The current intelligence threat to Sweden is more comprehensive than it has been in several years. Extensive efforts are necessary to reduce the vulnerabilities associated with critical assets.
- The intelligence threat to our country is characterised by both its breadth and depth. Sweden is one of the most digitalised countries in the world but there are weaknesses in the security measures taken by many companies and agencies. As a result, there is a growing gap between threats and security, which is being taken advantage of by state actors, says Klas Friberg, Head of the Swedish Security Service.
State actors are constantly seeking to gather sensitive information, using traditional methods as well as cyber espionage and signals intelligence.
Their interest could concern sensitive information with a bearing on national security, business secrets or personal information. The information could be used to obstruct the operation of important systems or it could be kept for future use.
- To counter the intelligence threat, it is necessary to reduce existing vulnerabilities. This is a responsibility for society as a whole and should be given higher priority by all involved parties, says Mr Friberg.
A new protective security act will come into force on 1 April 2019, placing high demands on anyone involved in security-sensitive activities and increasing the possibility of preventing vulnerabilities.
The Head of the Security Service recently participated in the annual Folk och Försvar (Society and Defence) national conference in Sälen, where he spoke on the importance of allocating sufficient time and money to protective security measures.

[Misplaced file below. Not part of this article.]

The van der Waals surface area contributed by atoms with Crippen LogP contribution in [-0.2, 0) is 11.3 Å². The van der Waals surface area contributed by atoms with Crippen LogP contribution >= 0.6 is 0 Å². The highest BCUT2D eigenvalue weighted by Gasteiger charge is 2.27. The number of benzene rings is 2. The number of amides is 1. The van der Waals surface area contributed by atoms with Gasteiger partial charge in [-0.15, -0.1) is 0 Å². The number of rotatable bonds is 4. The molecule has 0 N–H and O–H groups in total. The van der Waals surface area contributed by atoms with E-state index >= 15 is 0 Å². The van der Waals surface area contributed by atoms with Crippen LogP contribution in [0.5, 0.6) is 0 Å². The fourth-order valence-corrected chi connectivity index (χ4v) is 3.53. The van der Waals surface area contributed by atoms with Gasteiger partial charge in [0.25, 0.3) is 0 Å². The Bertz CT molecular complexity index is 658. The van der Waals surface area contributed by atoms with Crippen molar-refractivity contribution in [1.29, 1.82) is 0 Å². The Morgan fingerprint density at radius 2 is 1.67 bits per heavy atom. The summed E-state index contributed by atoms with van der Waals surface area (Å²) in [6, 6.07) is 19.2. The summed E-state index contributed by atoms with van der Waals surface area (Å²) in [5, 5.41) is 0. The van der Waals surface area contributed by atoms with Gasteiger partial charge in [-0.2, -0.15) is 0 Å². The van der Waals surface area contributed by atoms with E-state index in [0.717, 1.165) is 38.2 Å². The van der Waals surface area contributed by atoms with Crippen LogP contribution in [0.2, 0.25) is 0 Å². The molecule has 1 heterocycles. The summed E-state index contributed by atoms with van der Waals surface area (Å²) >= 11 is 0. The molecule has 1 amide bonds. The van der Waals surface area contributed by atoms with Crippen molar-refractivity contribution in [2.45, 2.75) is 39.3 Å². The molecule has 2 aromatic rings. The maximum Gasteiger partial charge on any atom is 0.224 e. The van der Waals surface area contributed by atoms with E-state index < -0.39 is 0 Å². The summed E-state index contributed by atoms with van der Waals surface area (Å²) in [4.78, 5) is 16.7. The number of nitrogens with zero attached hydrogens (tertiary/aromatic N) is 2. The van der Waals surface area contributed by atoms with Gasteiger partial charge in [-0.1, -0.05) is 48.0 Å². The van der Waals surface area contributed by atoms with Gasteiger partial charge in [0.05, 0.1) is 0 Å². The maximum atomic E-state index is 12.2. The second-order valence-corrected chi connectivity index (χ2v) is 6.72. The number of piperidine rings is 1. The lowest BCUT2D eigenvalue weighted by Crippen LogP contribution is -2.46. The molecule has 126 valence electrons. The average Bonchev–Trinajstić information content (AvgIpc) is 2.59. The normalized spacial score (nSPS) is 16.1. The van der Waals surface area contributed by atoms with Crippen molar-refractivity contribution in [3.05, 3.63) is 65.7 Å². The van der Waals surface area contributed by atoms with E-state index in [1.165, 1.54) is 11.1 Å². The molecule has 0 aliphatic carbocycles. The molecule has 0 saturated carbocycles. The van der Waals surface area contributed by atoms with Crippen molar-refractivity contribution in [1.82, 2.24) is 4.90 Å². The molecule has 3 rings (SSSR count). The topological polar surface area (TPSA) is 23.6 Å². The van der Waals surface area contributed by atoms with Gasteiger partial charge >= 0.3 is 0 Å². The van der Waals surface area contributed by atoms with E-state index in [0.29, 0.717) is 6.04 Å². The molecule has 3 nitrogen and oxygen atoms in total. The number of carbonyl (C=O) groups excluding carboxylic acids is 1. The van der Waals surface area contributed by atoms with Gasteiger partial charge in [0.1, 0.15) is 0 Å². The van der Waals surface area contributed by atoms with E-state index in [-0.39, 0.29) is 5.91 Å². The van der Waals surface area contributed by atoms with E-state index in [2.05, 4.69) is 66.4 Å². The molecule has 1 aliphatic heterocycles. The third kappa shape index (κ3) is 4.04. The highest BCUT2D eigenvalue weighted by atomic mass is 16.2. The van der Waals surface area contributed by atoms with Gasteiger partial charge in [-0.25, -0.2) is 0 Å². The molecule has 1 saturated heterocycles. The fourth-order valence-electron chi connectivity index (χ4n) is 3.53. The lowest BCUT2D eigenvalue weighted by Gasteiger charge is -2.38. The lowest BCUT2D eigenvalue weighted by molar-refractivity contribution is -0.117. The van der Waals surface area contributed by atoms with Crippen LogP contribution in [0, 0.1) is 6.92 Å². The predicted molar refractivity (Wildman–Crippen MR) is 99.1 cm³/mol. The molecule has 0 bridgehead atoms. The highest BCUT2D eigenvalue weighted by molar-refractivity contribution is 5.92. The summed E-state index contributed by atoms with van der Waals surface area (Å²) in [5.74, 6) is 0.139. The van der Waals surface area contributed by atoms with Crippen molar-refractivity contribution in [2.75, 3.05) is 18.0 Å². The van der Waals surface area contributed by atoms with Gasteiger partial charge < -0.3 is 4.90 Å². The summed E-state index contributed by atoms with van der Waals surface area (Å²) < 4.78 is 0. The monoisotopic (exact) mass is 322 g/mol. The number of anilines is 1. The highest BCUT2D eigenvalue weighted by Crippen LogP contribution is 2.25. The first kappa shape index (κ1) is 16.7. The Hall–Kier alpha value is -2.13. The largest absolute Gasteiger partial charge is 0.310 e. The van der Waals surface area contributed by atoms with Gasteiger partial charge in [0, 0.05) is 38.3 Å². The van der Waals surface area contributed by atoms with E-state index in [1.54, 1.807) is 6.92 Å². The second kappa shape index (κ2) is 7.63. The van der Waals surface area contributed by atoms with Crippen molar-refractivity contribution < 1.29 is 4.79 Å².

- The effectiveness of this work cannot solely be measured in financial terms but should also be considered in terms of better and more efficient protective security measures.
As a means to improve cyber security, the Security Service, the National Defence Radio Establishment (FRA), the Armed Forces and the Civil Contingencies Agency (MSB) have decided to step up their cooperation.
In addition to the intelligence threat, the terrorist threat remains at an elevated level.
- The terrorist threat level remains elevated, level three on a five-level scale. This indicates that a terrorist attack is possible. I made this decision in early January, based on the assessment conducted by the National Centre for Terrorist Threat Assessment, NCT, says Mr Friberg.
Violence-promoting Islamist extremism currently poses the most significant threat to Sweden.
- To meet the terrorist threat, the Security Service will work even more strategically to limit the growth of extremist environments. This may include taking individuals posing a security threat into custody, or it may involve increasing our cooperation with other agencies with a view to bringing these individuals to justice for other types of crime - or ensuring that their activities are curtailed.
Mr Friberg further emphasised the importance of well-functioning and modern legislation for protecting national security, including for instance retention of communications data, equipment interference and the possibility to use Swedish signals intelligence for intelligence purposes, even when criminal investigations have already been initiated.
On 15 January 2019, Mr Friberg and Gunnar Karlson, Head of the Military Intelligence and Security Service (MUST), gave a joint presentation at the Folk och Försvar conference entitled “Hoten mot Sverige – internationella drivkrafter och nationella konsekvenser” (“The threats to Sweden - international driving forces and national consequences”).